MEN'S CLOTHING XLg shirts 42W
shorts. 10 pcs. $20. 321-246-4371
MOVING BOXES 36 various sizes, $40
Call 352-223-3678

MUSICAL CANDLES (2) battery oper-
ated. $35 Call 352-753-3974

RUBBER BOOTS men's, 4 pairs, size 8
USA, excel cond. $27. 348-9946


U


;S Garage sale, Selling

bare walls, Sofa, Chairs,

n utensils, Childrens

3, Area rugs, Much more.


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IN LAKE COUNTY CALL 314


IN SUMMER COUNTY CALL 748



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DAILY COMMERCIAL


The Daily Commercial Classifieds (352) 314.FAST (3278)


807 Apartments
Unfurnished
set BUSHNELL 1/1, 1 year lease, all apple +
W/D No pets. $500 mo. + $500 se-
curity dep. 352-793-6887 or
er, 3 352-303-5112
16 CLERMONT HWY. 50
siejd Before Groveland
)5 Mobile Homes For Sale
w/Owner Finance
)ods, Call Rick
7 407-547-9394
Remodeled 3br/2ba
LAST ONE"
From $1,000 down
---$$500/month$$---
850 Also Avail.
)771 Handyman Special's
*1 &2brfrom
etal. ---$350/month$$---
For other rentals only
SCall 352-874-7375
EUSTIS
2/1 including water/trash
Starting at $650/mo
Near Downtown
Call 352-735-0597
EUSTIS
All remodeled Apts!
1, 2 & 3 Bedrooms
Special starting at
$475 Only $350 Dep. Pet OK.
352-357-5675
LAKEFRONT 1 br cottage, screened
porch incl. elec., water, sewer &
Wi-Fi. Starting at $695/mo. Travel
__ Trailer $500 mo. 386-747-7119



VILLAGE
LEESBURG MOVE-IN SPECAIL
2 BRS. 1.5 BA, TOWNHOUSES
352-728-1955
LEESBUHG
1ST MO. FREE!
SPANISH VILLAGE
Pool, great location!
Furn. Efficiency, incl.
util. & cable $700/mo.
2/1 apt. $600/mo.
Furn. $700/mo + util.
rent! 352-728-5555
ec LEESBURG 2/1, males preferred. Pool,
with $500/mo Must pass background
Call check. Call 352-504-7189
real-
LEESBURG
FK_ FIRST MONTH $99
MOVE IN SPECIAL!
92/1 $500/dep.
T6 1 2/1 w/W/D hookup $550/dep.
1 st, 2/2 w/W/D hookup $600/dep.
000 Call 352-516-1244
Ask for Tina

odel LEESBURG, Duplex VERY CLEAN 2/1,
fist no pets $550/mo + dep. 551-6772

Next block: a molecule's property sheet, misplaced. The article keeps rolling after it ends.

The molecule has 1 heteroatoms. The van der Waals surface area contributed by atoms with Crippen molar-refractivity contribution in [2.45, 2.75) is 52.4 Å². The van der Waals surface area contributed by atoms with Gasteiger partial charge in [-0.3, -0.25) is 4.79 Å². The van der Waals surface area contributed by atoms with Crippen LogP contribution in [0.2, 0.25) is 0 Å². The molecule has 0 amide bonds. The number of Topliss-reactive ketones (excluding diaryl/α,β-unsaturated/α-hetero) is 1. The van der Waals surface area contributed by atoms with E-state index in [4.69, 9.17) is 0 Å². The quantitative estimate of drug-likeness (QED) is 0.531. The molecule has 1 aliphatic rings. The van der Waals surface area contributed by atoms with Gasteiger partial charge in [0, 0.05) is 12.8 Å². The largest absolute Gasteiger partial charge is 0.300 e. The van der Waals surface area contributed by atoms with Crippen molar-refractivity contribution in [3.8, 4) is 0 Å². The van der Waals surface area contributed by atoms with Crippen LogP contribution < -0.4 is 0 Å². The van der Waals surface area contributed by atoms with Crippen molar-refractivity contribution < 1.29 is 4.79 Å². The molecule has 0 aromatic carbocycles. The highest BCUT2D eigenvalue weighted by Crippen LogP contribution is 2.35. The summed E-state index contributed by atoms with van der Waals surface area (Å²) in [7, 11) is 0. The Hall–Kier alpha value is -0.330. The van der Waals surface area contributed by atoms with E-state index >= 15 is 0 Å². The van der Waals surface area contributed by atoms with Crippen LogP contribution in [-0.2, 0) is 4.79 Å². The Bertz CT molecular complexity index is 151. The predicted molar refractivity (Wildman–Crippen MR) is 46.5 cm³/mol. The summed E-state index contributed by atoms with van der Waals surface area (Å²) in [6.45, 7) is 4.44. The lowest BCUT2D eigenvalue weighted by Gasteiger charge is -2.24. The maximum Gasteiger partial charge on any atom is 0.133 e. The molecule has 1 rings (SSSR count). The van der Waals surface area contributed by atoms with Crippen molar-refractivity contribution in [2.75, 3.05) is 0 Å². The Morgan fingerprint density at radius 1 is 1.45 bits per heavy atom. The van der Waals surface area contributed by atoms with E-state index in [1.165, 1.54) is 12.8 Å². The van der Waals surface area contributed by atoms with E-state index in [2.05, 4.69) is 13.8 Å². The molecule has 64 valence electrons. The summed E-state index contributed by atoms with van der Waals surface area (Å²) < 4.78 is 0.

Call
LEESBURG,
nced PEPPERTREE APTS.
)6 2503 South St.
Now Avail. 1 & 2BR 62+. Handi-
capped or disabled. Spacious units,
IN quiet, A/C community rm. Staring at
$450. Hurry, before they are gone!
Equal Housing Opportunity
Call Christina
352-728-1500



stis Ilk^
Private Patio i
alk to Publix
Dd To Receive
0 OFF
Month Rent
)unty Rd 19A,
Fl 32726
5 7-7332 __






Si 24


j~/v


807 Apartments
Unfurnished
LYN TERRACE
Eustis
352-357-7332
www.lynterrace.com
Great Move-In
Specials & Free Gifts!
*1 & 2 Bedroom Units
*All 1st Floor -No Stairs!

808 Apartments
Furnished
FRUITLAND PARK
TWIN PALMS MARINA
NEWLY RENOVATED
1 BR. MOBILES FULLY FURNISHED
ALL UTILITIES INCLUDED,
CABLE TV. FREE USE OF KAYAK &
CANOES. CONVENIENCE STORE
ON PROPERTY. NO SECURITY
DEPOSIT WITH PROOF OF INCOME.
GREAT FOR SENIORS.
WEEKLY & MONTHLY RATE.
SMALL PETS WELCOME.
CALL 352-787-4514
LEESBUHRG
1ST MO. FREE!
SPANISH VILLAGE
Pool, great location!
Furn. Efficiency, incl. util. & cable
$700/mo.
2/1 apt. $600/mo.
Furn. $700/mo + util.
352-728-5555
LEESBURG nice l1br, incl. all utilities,
$600/mo, Social Security wel-
comed. Call 813-781-9540
TAVARES $495/mo.
Furn or 1/2 off homes.
352-343-7780
riverestwaterfrontresort.com

809 Roommate
Wanted
LEESBURG female to share 3/2 w/pool.
Must have job & car. $450/mo
w/$400 dep. 1/2 util. & cable.
352-348-4750
810 Duplexes
CLERMONT HWY. 50
Before Groveland
Mobile Homes For Sale
w/Owner Finance
Call Rick
407-547-9394
*Remodeled 3br/2ba
"LAST ONE"
From $1,000 down
---$$500/month$$---
Also Avail.
Handyman Special's
*1 &2br from
---$350/month$$---
For other rentals only
Call 352-874-7375
EUSTIS
2/1 including water/trash,
Near Downtown
Starting at $650/mo
Call 352-735-0597
EUSTIS lake & dock, large 1/1 2230 W.
CR 44, W/D, tile floors, $600/mo.
Good ref's, non-smoker. Call
305-970-5379
LEESBURG, 1 br, 2br & 3br. Great price.
$599+. Call 352-350-7109
LEESBURG,
Beautiful Remodeled
2br/1 ba
only $500/mo.
1721 Birchwood Circle
Call 352-325-1289
now!
MT. DORA, Desirable 2/2/1
Fenced/shaded yard. Quiet dead
end St. No Smoking or Pets
321-689-4529

811 Condos
Townhouses

LEESBURG
Sunny Side Villas for rent 2/2. $650
mo. Call 352-459-9300




No matter what time
of the day it is,
you can place
your classified
merchandise ad
online, pay for it and
just wait for the
phone to ring!

Fast, convenient and
on your schedule!


www dailycommercialcom


*u^,| Employment advertisements are excluded.
e Please call 352-314-FAST to speak with a customer service rep.
& On-Line Lake: 352-314-3278 orSumter: 352-748-1955


816 Commercial
Property
LEESBURG
Warehouses w/Offices
2315-25 Griffin Rd
1,150 upto 12,400sf
Starts at $300/mo.
Office/Showroom
1607 Hwy.
441$850/mo
Small Shop or Office
2204 Citrus Blvd (441)
$320/mo., incl. utilities
352-787-0004

















Manufactured
Homes Rental
ATTENTION SENIORS AND ADULTS
Never lived in. Brand New 66x14, 3/2,
in nice quiet park in Eustis.
$650/mo + utilities. Sorry NO KIDS.
Call 352-396-2042
CLERMONT HWY. 50
Before Groveland
Mobile Homes For Sale
w/Owner Finance
Call Rick
407-547-9394
eRemodeled 3br/2ba
"LAST ONE"
From $1,000 down
---$$500/month$$---
Also Avail.
Handyman Special's
*1 &2br from
---$350/month$$---
For other rentals only
Call 352-874-7375
LADY LAKE, 2/2, $450/mo. small de-
posit. No pets. 352-267-6358
LADY LAKE/FRUITLAND PARK 2/1
w/carport Lg. porch & fenced yard.
$550/mo. Just off 441. Call
352-408-8562
LEESBURG 6 mi. West. 2/1, CHA.
$525/mo. + security. 455-0546
TAVARES $495/mo.
Furn or 1/2 off homes.
352-343-7780
riverestwaterfrontresort.com

WILDWOOD AREA
2 *e mo. single wide.